Japanese musician enjoys an award-winning career playing the thumb piano.
Musical fusion gets a definite thumbs up
One of Africa's most traditional instruments, the thumb piano, may look a little out of place in the hands of Sakaki Mango, a Japanese musician who has adopted it as his own.
Over the past decade, Mango has become known in his native Japan for mixing the sound of the traditional hand-held metal and wood instrument with songs he composes and sings in Japanese.
The result is a rare and quirky fusion that intrigues - and at times puzzles - traditional players of the thumb piano, also known as the lamellophone.
"It's a very special instrument," said Mango, 37, and one that has won him "world music" awards in Japan for his three albums released in 2005, 2008 and 2011 - a modest success in a country that otherwise idolises pop stars.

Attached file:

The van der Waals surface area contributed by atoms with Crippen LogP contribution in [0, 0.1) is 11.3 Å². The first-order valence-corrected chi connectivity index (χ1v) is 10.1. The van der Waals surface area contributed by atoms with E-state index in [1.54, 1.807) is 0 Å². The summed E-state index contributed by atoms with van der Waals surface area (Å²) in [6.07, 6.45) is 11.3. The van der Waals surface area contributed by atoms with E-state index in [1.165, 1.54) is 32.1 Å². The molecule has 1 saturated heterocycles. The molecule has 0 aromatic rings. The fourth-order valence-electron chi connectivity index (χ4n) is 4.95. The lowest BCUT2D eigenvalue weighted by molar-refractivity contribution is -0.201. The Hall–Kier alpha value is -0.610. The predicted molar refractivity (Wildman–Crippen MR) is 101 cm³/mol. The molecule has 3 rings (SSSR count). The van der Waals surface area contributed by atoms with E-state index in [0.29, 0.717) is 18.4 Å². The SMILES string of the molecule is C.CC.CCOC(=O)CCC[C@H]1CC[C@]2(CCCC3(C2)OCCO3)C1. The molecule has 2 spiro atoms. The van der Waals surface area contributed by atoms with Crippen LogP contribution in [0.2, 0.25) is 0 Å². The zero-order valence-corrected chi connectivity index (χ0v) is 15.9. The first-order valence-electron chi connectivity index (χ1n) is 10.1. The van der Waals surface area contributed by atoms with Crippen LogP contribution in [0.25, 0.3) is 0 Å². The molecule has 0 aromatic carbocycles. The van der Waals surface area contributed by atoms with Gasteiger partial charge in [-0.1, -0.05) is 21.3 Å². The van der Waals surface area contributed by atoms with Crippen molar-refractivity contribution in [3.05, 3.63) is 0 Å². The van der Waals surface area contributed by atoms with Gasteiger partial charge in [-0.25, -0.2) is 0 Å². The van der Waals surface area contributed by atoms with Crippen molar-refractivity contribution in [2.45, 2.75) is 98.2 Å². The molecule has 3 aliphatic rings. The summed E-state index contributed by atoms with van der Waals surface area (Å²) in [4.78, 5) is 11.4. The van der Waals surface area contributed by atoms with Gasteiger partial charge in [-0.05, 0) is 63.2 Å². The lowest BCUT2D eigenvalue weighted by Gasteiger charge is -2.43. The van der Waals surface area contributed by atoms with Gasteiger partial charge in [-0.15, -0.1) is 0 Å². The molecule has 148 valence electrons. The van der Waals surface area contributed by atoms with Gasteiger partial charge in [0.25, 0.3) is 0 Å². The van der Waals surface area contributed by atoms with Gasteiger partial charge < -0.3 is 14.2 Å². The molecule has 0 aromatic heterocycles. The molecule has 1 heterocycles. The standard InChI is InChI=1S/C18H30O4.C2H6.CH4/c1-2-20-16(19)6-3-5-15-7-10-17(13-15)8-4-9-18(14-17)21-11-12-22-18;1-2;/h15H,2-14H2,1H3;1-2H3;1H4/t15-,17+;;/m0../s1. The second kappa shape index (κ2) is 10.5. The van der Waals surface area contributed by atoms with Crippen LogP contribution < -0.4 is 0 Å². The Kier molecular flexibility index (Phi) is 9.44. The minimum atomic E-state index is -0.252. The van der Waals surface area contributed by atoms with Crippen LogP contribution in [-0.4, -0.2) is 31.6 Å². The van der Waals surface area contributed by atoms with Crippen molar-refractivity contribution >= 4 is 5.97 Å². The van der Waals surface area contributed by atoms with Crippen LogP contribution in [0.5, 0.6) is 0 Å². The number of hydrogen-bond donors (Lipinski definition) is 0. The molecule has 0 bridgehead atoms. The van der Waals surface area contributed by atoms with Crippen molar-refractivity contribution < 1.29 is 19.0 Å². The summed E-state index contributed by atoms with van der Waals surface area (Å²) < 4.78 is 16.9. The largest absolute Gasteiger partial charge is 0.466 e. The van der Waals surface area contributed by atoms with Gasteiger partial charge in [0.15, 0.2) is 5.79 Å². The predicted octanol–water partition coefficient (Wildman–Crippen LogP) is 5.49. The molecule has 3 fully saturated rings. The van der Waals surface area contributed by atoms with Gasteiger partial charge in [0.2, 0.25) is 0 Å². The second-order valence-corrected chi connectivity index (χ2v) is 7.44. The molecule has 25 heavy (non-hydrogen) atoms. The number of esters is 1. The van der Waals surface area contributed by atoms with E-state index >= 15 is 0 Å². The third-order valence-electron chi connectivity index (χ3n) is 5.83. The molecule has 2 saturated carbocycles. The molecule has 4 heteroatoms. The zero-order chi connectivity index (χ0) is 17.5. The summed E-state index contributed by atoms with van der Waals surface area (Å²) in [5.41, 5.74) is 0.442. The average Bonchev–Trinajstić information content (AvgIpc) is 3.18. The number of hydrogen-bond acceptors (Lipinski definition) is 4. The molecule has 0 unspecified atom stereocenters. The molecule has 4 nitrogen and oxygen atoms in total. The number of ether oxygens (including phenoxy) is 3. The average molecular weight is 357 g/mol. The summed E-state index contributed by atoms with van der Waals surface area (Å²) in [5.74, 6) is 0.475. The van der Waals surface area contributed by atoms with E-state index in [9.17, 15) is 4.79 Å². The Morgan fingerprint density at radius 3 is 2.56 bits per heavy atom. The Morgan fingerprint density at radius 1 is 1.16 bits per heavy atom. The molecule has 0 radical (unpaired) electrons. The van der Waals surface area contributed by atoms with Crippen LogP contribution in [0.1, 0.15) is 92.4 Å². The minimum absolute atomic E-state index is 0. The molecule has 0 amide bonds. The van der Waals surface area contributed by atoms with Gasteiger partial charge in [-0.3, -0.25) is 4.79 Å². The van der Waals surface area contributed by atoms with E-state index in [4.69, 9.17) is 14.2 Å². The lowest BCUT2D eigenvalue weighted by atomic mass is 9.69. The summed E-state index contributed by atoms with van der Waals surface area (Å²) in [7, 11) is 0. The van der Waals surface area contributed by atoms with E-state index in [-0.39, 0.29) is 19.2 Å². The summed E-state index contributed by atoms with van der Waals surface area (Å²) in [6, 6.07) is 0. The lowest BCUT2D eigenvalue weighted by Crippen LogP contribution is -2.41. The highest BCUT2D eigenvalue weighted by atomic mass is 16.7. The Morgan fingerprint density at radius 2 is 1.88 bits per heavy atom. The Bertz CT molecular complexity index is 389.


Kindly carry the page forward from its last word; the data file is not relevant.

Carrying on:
The musician's fascination with Africa started as a teenager when he came face to face with an African for the first time, having previously seen black faces only on television. He decided to study the language Swahili in Osaka before setting off to Tanzania, where he discovered the pianos in local villages.
Part of Africa's musical heritage, thumb pianos have been used over the ages to celebrate marriages and to invoke ancestral spirits.
Mango noted that traditional "players are always changing the tune until it fits their voice", so he did the same. He often sings in the dialect of his native island of Kyushu in southern Japan to "stay connected with my roots".